Building A Better Clan: Reviewing ‘Teenage Mutant Ninja Turtles’ #132
by Scott Redmond
Month after month, ‘Teenage Mutant Ninja Turtles’ is a delightful title that truly brings out the best of the characters and continues to showcase why they have been beloved for decades. Gorgeous, emotional, powerful, character-driven, and full of so much love on every page as the creative team just give it their all over and over again.
Comic books of the superhero sort of variety are rife with big action pieces, as we the audience want to see them thwarting evil and saving the day often. At the same time, what has endeared many of the long-lasting characters that populate many of these books to the audience are not the action moments, but the powerful emotional character-focused moments. This is something that the Teenage Mutant Ninja Turtles series remembers every single issue.
Here in the 132nd issue of this series, we continue to witness the Splinter clan Turtles working with Oroku Saki/Shredder to prepare themselves for the oncoming threat of the Rat King in the big event series TMNT: The Armageddon Game. There are just so many wonderful low and high-key moments here that Sophie Campbell brings to life, showing like always just what an excellent grip she has on these characters. All of the training moments and the emotions they tapped into and how each of the Turtle’s personalities came out in the moments were a delight.
Often prologue issues to an event can feel off because they have to spend a lot of time building up the actual event to come and can’t focus on the smaller or lighter moments. Not the case here, because there are other tie-ins that are doing that foundation building for the event, leaving this series to be able to build for the event but in a highly character-heavy way.
As expected, Pablo Tunica and Ronda Pattison just knocked it out of the park once more artistically in this issue. Tunica’s artwork has a great weight to it, feeling heavy but also light at the same time, with a sharp roughness that doesn’t take away from the beauty and expressiveness on display. In fact, it enhances everything in many ways. I completely am in love with the wild almost chaotic but ordered style of the paneling in this issue as it just goes all in from page to page with perfect white space borders and panels that shift size and quantity depending on the need of the page.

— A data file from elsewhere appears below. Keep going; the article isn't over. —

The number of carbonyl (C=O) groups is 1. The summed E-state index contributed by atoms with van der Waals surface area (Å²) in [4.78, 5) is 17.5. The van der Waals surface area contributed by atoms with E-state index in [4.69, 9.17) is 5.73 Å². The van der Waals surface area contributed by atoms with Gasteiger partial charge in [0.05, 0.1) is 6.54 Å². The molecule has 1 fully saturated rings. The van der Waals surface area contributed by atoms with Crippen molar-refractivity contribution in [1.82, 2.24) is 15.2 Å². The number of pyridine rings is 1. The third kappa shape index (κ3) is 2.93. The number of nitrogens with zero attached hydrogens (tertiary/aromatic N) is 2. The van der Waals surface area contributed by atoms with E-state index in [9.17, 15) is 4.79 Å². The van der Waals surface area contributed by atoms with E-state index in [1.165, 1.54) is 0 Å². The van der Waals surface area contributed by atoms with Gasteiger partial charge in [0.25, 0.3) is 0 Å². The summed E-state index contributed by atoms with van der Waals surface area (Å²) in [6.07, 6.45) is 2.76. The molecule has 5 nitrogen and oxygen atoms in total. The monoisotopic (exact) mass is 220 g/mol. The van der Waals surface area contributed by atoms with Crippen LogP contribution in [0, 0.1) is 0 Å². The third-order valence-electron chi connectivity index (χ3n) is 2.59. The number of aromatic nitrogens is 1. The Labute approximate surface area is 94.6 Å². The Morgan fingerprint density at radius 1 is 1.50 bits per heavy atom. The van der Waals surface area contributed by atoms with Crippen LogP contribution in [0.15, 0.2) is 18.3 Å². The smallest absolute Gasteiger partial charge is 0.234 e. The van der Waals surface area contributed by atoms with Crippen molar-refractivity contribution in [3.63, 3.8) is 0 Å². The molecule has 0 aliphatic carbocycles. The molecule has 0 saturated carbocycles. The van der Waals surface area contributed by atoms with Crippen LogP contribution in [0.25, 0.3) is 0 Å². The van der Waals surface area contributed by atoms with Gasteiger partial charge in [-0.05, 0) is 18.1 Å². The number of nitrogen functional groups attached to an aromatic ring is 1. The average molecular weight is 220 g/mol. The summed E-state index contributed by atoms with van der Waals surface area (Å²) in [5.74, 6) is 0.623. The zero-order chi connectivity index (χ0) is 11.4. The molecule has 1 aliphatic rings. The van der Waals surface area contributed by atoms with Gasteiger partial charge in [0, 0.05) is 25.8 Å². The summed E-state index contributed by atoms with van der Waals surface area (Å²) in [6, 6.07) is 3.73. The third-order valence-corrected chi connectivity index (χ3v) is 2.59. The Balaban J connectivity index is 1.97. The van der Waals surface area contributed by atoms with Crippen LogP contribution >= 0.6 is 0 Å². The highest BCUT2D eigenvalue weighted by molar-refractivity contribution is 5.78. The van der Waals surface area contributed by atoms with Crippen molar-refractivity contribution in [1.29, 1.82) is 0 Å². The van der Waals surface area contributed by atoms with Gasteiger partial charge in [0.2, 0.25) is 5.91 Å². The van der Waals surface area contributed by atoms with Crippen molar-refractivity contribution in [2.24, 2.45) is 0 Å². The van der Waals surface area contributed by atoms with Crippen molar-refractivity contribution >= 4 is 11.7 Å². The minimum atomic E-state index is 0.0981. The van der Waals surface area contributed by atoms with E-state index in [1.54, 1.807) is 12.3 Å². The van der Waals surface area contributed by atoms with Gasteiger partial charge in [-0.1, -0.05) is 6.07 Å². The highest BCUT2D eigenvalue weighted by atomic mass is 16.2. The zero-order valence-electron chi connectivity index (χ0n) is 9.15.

As noted above, there is a ton of personal and emotional moments here and Tunica brings the emotion through facial expression/body language which is wonderful. We get close-ups and other shots that just nail the given emotions in very detailed ways, allowing each of the Turtles to have little idiosyncrasies befitting of who they are and what we know of them.
Pattison is part of the glue that holds this series together with coloring work that shifts and slides to match whoever is doing the artwork, here presenting colors that are heavy but also smooth at the same time. In many of the backgrounds, the colors take on an almost watercolor sort of feeling that is really neat, while the foreground colors are firmer and denser. With the environments and realms that the characters find themselves in, as well as the heavy use of magical elements, there are a lot of very vivid colors that are muted at the same time because of well-placed shadows and darker hues.
I say this time and time again, but Pattison is a tremendous colorist that creates some truly beautiful work month after month. Colorists and letterers deserve far more attention than they often get when it comes to reviews and from the industry itself.
Speaking of letterers, this series has a great one in Shawn Lee who is the throughline that connects so much of the Turtle-verse together because his work can be found in most of the TMNT-related books. Personality and emotion are mentioned heavily in this review and while the facial work helps with that a lot, the other area that helps express this is within the lettering. Little flares given to dialogue from various characters help to let us hear their voices and bits of their personality as we read through it all. Much as the characters are learning about flow and togetherness, the lettering/dialogue just flows, almost dances, through issues when Lee is behind them allowing both the lettering and other art to share space in the best ways possible.
Teenage Mutant Ninja Turtles #132 is now available from IDW Publishing.